• We should think more about our spouses than we expect them to think about us.
• We should give to our spouses more than we expect them to give us.
• We should love our spouses more than we expect them to love us.
• We should give more honour to our spouses than we expect them to give to us.
• We should forgive and tolerate the bahaviour of our spouses more than we expect them to do for us;
• If we don’t like it when our spouses annoy us, why do we not care a hoot when we annoy them?

I am convinced that if we sow happiness in our spouses, the fruit will show up in our own lives.

References:
http://sethadamsmith.com/literal-odyssey/marriage-isnt-for-you/ accessed on 26/03/2015

http://sethadamsmith.com/2013/11/02/marriage-isnt-for-you/ accessed on 26/03/2015

 

WHAT TOLERANCE REALLY MEANS

WHAT TOLERANCE REALLY MEANS
By Victor Uyanwanne
13/03/2015

I have always been interested in learning new words and I have usually made conscious effort towards achieving that aim. I remember way back in school when we were much younger when we used to keep “New Words and Meaning” notebooks as a deliberate strategy to enhance our knowledge of English words. Those notebooks were really helpful then in building our capacity to understanding English as a second language.

Somehow, I have carried the habit of learning new words into my adult life, but with a different strategy. Thanks to the revolution in ICT! For instance, I subscribed to an offer by my telecom service provider to send me one new English word and its meaning, every day. I have been enjoying this service for years now without fail. This service has afforded me a convenient medium of learning the meaning of many new words and also refreshing my memory with the ones I already knew their meanings.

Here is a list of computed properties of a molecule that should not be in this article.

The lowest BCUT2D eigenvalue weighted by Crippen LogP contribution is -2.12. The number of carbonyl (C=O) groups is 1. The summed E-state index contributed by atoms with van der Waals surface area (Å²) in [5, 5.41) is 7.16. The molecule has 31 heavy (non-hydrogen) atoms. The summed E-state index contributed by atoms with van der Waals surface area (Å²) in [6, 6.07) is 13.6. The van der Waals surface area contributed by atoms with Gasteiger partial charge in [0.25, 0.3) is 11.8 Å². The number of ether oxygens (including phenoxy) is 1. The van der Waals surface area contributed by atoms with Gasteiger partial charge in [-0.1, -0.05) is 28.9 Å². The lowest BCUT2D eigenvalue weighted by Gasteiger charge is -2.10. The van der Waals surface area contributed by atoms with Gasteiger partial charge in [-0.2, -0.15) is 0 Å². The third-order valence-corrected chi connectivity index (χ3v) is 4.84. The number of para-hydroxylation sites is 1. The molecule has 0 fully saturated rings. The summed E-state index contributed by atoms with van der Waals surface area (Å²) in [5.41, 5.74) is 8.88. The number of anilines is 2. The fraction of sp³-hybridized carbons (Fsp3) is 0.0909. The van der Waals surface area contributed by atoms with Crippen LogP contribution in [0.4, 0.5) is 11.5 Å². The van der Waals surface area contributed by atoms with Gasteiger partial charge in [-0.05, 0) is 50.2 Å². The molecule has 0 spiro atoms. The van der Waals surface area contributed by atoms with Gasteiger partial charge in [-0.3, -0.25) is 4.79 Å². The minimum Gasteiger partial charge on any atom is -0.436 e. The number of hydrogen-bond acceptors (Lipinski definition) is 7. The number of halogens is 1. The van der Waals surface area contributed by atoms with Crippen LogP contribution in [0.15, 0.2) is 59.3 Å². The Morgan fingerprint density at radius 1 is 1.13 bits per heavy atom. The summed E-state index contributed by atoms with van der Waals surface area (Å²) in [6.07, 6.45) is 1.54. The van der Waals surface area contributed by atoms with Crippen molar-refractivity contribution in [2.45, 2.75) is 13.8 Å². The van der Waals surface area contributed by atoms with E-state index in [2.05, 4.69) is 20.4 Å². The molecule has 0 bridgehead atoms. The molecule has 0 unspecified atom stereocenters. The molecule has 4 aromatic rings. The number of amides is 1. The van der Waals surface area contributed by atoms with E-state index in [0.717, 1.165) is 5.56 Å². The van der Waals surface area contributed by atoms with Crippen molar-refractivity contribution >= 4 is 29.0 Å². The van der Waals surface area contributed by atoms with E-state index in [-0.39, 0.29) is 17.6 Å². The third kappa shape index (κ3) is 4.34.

Along this line recently, while at work, the text message alert on my phone beeped as usual. When I checked the new word that was ‘delivered’ to me, the meaning I saw totally opened a new perspective to me on what I thought I already knew about that word. That was when it hit me to write this piece. Please read on.

What is the word we are talking about here? “Tolerance”! That’s it. I know the word is not new to you as people frequently use it; what I don’t know is how much of its real meaning you really have understood and applied in your own sphere of influence.

You may probably have been tempted to think that tolerance strictly means to put up with something or someone with very nasty, horrible, terrible or poignant attributes. smiles! But look at this definition below and compare it with what you already know about the meaning of the word:

“Tolerance: Willingness to accept behaviour and beliefs which are different from your own.”

I don’t know about you, but the definition above opened up an entirely new vista to me, of which I am glad. It shows for instance that tolerance didn’t say we should put up with evil or bad things or bad people, as some people may think. But it clearly portrays “willingness to accept behaviour and beliefs which are different from [our] own.”

Now let’s take a closer look at the key aspects of the said definition: